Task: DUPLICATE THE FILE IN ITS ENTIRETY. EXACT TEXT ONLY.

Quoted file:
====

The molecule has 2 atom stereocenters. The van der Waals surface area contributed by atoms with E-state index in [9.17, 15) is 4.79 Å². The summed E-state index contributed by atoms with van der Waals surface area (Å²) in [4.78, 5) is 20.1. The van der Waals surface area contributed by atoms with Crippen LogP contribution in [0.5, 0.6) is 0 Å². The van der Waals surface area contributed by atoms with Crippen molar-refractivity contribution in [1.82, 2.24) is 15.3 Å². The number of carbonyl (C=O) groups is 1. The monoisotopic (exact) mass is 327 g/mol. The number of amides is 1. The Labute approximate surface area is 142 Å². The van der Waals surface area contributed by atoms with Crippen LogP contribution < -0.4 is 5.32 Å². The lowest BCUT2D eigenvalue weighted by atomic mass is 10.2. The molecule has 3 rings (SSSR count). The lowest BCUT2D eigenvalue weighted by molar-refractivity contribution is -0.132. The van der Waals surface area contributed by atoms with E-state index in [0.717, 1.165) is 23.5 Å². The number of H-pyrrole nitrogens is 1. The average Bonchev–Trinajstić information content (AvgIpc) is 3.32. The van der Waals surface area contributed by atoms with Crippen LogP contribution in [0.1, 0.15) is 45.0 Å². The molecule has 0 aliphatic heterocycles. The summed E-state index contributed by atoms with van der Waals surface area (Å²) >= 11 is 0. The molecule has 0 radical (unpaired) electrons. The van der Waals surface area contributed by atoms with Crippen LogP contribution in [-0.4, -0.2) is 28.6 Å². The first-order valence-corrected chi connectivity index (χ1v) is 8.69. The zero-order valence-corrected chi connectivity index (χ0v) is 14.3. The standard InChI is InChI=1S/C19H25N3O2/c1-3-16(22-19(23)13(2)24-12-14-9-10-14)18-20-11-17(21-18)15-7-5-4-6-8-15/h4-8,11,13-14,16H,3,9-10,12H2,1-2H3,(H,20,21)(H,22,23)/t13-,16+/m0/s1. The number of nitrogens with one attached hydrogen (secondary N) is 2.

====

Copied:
The molecule has 2 atom stereocenters. The van der Waals surface area contributed by atoms with E-state index in [9.17, 15) is 4.79 Å². The summed E-state index contributed by atoms with van der Waals surface area (Å²) in [4.78, 5) is 20.1. The van der Waals surface area contributed by atoms with Crippen LogP contribution in [0.5, 0.6) is 0 Å². The van der Waals surface area contributed by atoms with Crippen molar-refractivity contribution in [1.82, 2.24) is 15.3 Å². The number of carbonyl (C=O) groups is 1. The monoisotopic (exact) mass is 327 g/mol. The number of amides is 1. The Labute approximate surface area is 142 Å². The van der Waals surface area contributed by atoms with Crippen LogP contribution < -0.4 is 5.32 Å². The lowest BCUT2D eigenvalue weighted by atomic mass is 10.2. The molecule has 3 rings (SSSR count). The lowest BCUT2D eigenvalue weighted by molar-refractivity contribution is -0.132. The van der Waals surface area contributed by atoms with E-state index in [0.717, 1.165) is 23.5 Å². The number of H-pyrrole nitrogens is 1. The average Bonchev–Trinajstić information content (AvgIpc) is 3.32. The van der Waals surface area contributed by atoms with Crippen LogP contribution in [0.1, 0.15) is 45.0 Å². The molecule has 0 aliphatic heterocycles. The summed E-state index contributed by atoms with van der Waals surface area (Å²) >= 11 is 0. The molecule has 0 radical (unpaired) electrons. The van der Waals surface area contributed by atoms with Crippen LogP contribution in [-0.4, -0.2) is 28.6 Å². The first-order valence-corrected chi connectivity index (χ1v) is 8.69. The zero-order valence-corrected chi connectivity index (χ0v) is 14.3. The standard InChI is InChI=1S/C19H25N3O2/c1-3-16(22-19(23)13(2)24-12-14-9-10-14)18-20-11-17(21-18)15-7-5-4-6-8-15/h4-8,11,13-14,16H,3,9-10,12H2,1-2H3,(H,20,21)(H,22,23)/t13-,16+/m0/s1. The number of nitrogens with one attached hydrogen (secondary N) is 2.